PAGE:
Brian Jenkins, director of the transportation safety and security center within the Mineta Transportation Institute, is quick to stress that cargo theft and terrorism are two “vastly different spheres” of concern within the transportation industry.
Yet they can be partially linked by the role insider information plays within criminal and terrorist activity aimed at transportation networks, so it behooves industry executives to be mindful of ways to counteract the insider threat, he explained to Fleet Owner.
“There are no usually obvious behavioral indicators” when it comes to insider betrayals, Jenkins emphasized: “There is no x-ray for a man’s soul.” But the insider threat is one with a long history in transportation circles – especially against railroads – and thus needs to be accounted for in a company’s security protocols.
“Insiders are persons who, as a result of their position, possess confidential knowledge about or have privileged access to facilities and operations,” Jenkins noted in a recent white paper on the subject.
“Criminal insiders decide on their own or are suborned by others to use such knowledge or access to threaten, carry out, or assist others to carry out theft, armed robbery, extortion, sabotage, and espionage,” he pointed out. “Their decision to betray the trust placed in them by the government or an employer may reflect personal motives, such as greed, revenge, or mental disorder, or group grievances related to labor demands or ideological causes.”
Insiders pose a special problem for those charged with security, Jenkins stressed, because although knowledge and access can be restricted according to levels of trust, even menial positions require access and knowledge of how things work.
For example, one of the terrorists engaged in the bombing of the Brussels Airport back in March previously worked at a low-level cleaning job at that facility for five years, most likely to gain inside information on security procedures.
“The status of such employees may be regularly reviewed, but that is costly, and even in intelligence services where individuals are subjected to the most rigorous background investigations and continuing surveillance, there is still no guarantee of continuing fidelity,” Jenkins noted. “Insiders can be dangerous adversaries.”
And insider can be dangerous in other ways as well. For example, half of the cases of sabotage involving insiders in the MTI database are related to labor strife, while a RAND Corp. study of “high-value heists”—sophisticated thefts and robberies—found that insider assistance was suspected in at least one-third of the cases.
On top of that, analysis by Kroll Associates showed that more than 90% of the cases of economic espionage in the 1990s were carried out by insiders who had access to the information stolen.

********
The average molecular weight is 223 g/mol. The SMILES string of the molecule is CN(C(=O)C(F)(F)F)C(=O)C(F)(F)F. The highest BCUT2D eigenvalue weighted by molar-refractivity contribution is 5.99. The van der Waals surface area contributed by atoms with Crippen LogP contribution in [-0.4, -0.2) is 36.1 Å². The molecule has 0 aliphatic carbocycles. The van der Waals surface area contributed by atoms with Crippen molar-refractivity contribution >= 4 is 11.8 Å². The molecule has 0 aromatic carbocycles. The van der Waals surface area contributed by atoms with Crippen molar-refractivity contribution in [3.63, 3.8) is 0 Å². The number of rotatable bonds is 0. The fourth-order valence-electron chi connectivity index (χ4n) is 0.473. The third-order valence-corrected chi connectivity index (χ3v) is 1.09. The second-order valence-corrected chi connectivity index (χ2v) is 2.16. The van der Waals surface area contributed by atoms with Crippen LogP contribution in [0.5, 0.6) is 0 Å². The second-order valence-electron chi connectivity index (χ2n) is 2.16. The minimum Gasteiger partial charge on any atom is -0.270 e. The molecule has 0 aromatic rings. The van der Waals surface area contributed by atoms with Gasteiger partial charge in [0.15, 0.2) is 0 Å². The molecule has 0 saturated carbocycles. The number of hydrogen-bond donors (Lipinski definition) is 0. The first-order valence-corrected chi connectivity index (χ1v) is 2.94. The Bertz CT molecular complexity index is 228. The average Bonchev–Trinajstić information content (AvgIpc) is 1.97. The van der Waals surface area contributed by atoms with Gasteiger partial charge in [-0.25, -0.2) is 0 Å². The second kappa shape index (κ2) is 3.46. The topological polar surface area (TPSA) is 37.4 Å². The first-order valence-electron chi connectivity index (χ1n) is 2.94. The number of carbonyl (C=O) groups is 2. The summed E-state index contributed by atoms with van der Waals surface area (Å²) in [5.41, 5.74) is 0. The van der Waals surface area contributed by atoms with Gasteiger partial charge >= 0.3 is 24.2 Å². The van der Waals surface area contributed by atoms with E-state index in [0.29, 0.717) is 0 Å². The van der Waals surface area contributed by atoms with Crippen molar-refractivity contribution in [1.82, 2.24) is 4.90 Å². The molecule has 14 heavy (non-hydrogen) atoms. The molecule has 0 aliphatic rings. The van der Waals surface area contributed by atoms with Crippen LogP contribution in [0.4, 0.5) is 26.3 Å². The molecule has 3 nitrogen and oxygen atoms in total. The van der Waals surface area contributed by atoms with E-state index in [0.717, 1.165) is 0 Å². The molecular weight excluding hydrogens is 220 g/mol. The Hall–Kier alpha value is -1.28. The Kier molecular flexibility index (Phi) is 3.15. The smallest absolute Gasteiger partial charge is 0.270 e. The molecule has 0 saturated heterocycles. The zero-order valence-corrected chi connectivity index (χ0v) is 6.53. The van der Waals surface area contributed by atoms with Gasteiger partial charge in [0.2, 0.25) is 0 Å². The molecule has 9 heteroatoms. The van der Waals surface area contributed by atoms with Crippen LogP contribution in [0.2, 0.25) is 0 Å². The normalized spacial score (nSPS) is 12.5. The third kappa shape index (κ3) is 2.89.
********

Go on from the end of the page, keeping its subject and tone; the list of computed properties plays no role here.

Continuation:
So what can transportation companies do to better address the “insider threat” with their security procedures? Jenkins offers a few tips:
- You must devote more internal resources to pre-hiring screening and ongoing analysis of vulnerabilities. “You need to address security internally in a cohesive fashion and realize law enforcement can’t always help you with day-to-day threat analysis,” he said.
- Do you have some way to elicit tips from employees, a way to pass on information regarding suspicious behavior?
- Insider threats are not always obvious in terms of behavior but there can be indicators: drug addiction or gambling debts, where people get in a jam over debts, or spending way out of line with earnings, such as a low level employee with “two Ferraris and a Bugatti” parked in the driveway.
- Threats increase with the value of the shipment. “The higher the level of security required for cargo, the more likelihood there is of an insider threat,” Jenkins notes.
He stresses, however, that “insiders” are not all potential killers, either.
“Although they may be willing to betray the trust placed in them, their actions may be constrained by reluctance to harm innocent people or fellow employees,” Jenkins pointed out.
“In terms of the threat to human life, the most dangerous insiders are those who are in a position to create disasters and who, because of mental disorder or powerful beliefs, have no such constraints,” he said. “For example, there have been five incidents of a commercial pilot crashing a plane filled with passengers since 1982; crashes that have resulted in 539 deaths.”